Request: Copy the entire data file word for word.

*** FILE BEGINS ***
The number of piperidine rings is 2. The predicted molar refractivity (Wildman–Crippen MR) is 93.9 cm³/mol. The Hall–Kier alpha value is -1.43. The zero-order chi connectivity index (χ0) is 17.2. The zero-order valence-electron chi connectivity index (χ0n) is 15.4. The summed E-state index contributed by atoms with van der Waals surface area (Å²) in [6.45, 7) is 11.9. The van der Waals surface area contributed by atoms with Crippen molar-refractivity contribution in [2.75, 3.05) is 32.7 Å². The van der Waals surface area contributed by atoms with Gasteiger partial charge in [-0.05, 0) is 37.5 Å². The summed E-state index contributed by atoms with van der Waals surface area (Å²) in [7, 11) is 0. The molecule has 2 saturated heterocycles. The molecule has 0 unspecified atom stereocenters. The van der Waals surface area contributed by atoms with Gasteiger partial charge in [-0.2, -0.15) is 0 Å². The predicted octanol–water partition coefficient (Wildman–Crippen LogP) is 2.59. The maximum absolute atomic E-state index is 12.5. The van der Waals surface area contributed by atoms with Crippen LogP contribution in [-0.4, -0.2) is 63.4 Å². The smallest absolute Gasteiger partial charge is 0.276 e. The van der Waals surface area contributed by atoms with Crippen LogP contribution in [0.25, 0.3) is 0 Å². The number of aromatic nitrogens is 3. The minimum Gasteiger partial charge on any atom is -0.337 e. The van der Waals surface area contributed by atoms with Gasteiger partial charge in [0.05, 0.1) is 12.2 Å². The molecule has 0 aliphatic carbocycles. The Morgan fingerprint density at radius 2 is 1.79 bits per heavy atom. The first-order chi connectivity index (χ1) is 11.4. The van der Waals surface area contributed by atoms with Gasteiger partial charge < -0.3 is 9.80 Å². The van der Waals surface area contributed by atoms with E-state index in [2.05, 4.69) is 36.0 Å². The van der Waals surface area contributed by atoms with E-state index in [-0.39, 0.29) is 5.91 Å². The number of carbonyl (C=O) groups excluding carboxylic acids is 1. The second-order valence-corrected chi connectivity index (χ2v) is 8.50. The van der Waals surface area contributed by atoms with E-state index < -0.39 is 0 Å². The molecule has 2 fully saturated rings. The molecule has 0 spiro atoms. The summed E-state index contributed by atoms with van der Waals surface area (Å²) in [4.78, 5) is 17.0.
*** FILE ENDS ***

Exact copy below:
The number of piperidine rings is 2. The predicted molar refractivity (Wildman–Crippen MR) is 93.9 cm³/mol. The Hall–Kier alpha value is -1.43. The zero-order chi connectivity index (χ0) is 17.2. The zero-order valence-electron chi connectivity index (χ0n) is 15.4. The summed E-state index contributed by atoms with van der Waals surface area (Å²) in [6.45, 7) is 11.9. The van der Waals surface area contributed by atoms with Crippen molar-refractivity contribution in [2.75, 3.05) is 32.7 Å². The van der Waals surface area contributed by atoms with Gasteiger partial charge in [-0.05, 0) is 37.5 Å². The summed E-state index contributed by atoms with van der Waals surface area (Å²) in [7, 11) is 0. The molecule has 2 saturated heterocycles. The molecule has 0 unspecified atom stereocenters. The van der Waals surface area contributed by atoms with Gasteiger partial charge in [-0.2, -0.15) is 0 Å². The predicted octanol–water partition coefficient (Wildman–Crippen LogP) is 2.59. The maximum absolute atomic E-state index is 12.5. The van der Waals surface area contributed by atoms with Crippen LogP contribution in [-0.4, -0.2) is 63.4 Å². The smallest absolute Gasteiger partial charge is 0.276 e. The van der Waals surface area contributed by atoms with Crippen LogP contribution in [0.25, 0.3) is 0 Å². The number of aromatic nitrogens is 3. The minimum Gasteiger partial charge on any atom is -0.337 e. The van der Waals surface area contributed by atoms with Gasteiger partial charge in [0.05, 0.1) is 12.2 Å². The molecule has 0 aliphatic carbocycles. The Morgan fingerprint density at radius 2 is 1.79 bits per heavy atom. The first-order chi connectivity index (χ1) is 11.4. The van der Waals surface area contributed by atoms with Gasteiger partial charge < -0.3 is 9.80 Å². The van der Waals surface area contributed by atoms with E-state index in [2.05, 4.69) is 36.0 Å². The van der Waals surface area contributed by atoms with E-state index in [-0.39, 0.29) is 5.91 Å². The number of carbonyl (C=O) groups excluding carboxylic acids is 1. The second-order valence-corrected chi connectivity index (χ2v) is 8.50. The van der Waals surface area contributed by atoms with E-state index < -0.39 is 0 Å². The molecule has 2 fully saturated rings. The molecule has 0 spiro atoms. The summed E-state index contributed by atoms with van der Waals surface area (Å²) in [4.78, 5) is 17.0.